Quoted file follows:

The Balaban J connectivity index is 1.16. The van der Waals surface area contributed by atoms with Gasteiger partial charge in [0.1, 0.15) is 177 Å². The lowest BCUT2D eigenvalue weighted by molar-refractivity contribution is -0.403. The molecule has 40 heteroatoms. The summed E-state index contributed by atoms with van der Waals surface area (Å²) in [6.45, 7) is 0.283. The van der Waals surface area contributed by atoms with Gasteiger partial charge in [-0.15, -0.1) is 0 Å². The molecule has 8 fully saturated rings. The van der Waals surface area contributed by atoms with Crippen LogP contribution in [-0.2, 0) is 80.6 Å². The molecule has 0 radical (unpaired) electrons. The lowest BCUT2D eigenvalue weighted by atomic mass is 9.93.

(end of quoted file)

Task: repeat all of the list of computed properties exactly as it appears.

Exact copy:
The Balaban J connectivity index is 1.16. The van der Waals surface area contributed by atoms with Gasteiger partial charge in [0.1, 0.15) is 177 Å². The lowest BCUT2D eigenvalue weighted by molar-refractivity contribution is -0.403. The molecule has 40 heteroatoms. The summed E-state index contributed by atoms with van der Waals surface area (Å²) in [6.45, 7) is 0.283. The van der Waals surface area contributed by atoms with Gasteiger partial charge in [-0.15, -0.1) is 0 Å². The molecule has 8 fully saturated rings. The van der Waals surface area contributed by atoms with Crippen LogP contribution in [-0.2, 0) is 80.6 Å². The molecule has 0 radical (unpaired) electrons. The lowest BCUT2D eigenvalue weighted by atomic mass is 9.93.